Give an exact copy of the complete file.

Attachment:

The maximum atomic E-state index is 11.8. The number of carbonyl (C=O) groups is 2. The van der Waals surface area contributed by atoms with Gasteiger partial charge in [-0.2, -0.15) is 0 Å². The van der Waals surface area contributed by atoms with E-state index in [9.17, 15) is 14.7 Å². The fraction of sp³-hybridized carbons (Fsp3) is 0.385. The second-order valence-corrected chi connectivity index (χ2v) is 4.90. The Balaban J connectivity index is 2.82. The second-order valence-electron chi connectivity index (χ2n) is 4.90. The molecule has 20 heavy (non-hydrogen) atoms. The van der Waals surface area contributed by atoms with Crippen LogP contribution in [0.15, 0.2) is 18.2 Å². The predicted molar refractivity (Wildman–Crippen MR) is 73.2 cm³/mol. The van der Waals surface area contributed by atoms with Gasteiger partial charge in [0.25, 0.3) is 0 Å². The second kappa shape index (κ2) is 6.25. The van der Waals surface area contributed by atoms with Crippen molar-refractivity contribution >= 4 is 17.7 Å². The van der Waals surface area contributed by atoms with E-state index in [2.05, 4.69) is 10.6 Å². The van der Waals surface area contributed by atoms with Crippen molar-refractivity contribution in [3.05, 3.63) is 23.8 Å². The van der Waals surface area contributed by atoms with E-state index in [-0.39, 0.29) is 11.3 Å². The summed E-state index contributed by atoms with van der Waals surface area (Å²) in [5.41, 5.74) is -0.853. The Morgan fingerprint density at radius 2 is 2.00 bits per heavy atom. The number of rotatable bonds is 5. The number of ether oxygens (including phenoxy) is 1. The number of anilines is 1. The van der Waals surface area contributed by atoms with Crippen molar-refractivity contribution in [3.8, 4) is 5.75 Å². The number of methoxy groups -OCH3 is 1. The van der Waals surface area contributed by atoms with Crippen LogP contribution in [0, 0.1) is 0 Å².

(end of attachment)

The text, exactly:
The maximum atomic E-state index is 11.8. The number of carbonyl (C=O) groups is 2. The van der Waals surface area contributed by atoms with Gasteiger partial charge in [-0.2, -0.15) is 0 Å². The van der Waals surface area contributed by atoms with E-state index in [9.17, 15) is 14.7 Å². The fraction of sp³-hybridized carbons (Fsp3) is 0.385. The second-order valence-corrected chi connectivity index (χ2v) is 4.90. The Balaban J connectivity index is 2.82. The second-order valence-electron chi connectivity index (χ2n) is 4.90. The molecule has 20 heavy (non-hydrogen) atoms. The van der Waals surface area contributed by atoms with Crippen LogP contribution in [0.15, 0.2) is 18.2 Å². The predicted molar refractivity (Wildman–Crippen MR) is 73.2 cm³/mol. The van der Waals surface area contributed by atoms with Gasteiger partial charge in [0.25, 0.3) is 0 Å². The second kappa shape index (κ2) is 6.25. The van der Waals surface area contributed by atoms with Crippen molar-refractivity contribution >= 4 is 17.7 Å². The van der Waals surface area contributed by atoms with E-state index in [2.05, 4.69) is 10.6 Å². The van der Waals surface area contributed by atoms with Crippen molar-refractivity contribution in [3.05, 3.63) is 23.8 Å². The van der Waals surface area contributed by atoms with E-state index in [-0.39, 0.29) is 11.3 Å². The summed E-state index contributed by atoms with van der Waals surface area (Å²) in [5.41, 5.74) is -0.853. The Morgan fingerprint density at radius 2 is 2.00 bits per heavy atom. The number of rotatable bonds is 5. The number of ether oxygens (including phenoxy) is 1. The number of anilines is 1. The van der Waals surface area contributed by atoms with Crippen molar-refractivity contribution in [3.8, 4) is 5.75 Å². The number of methoxy groups -OCH3 is 1. The van der Waals surface area contributed by atoms with Crippen LogP contribution in [0, 0.1) is 0 Å².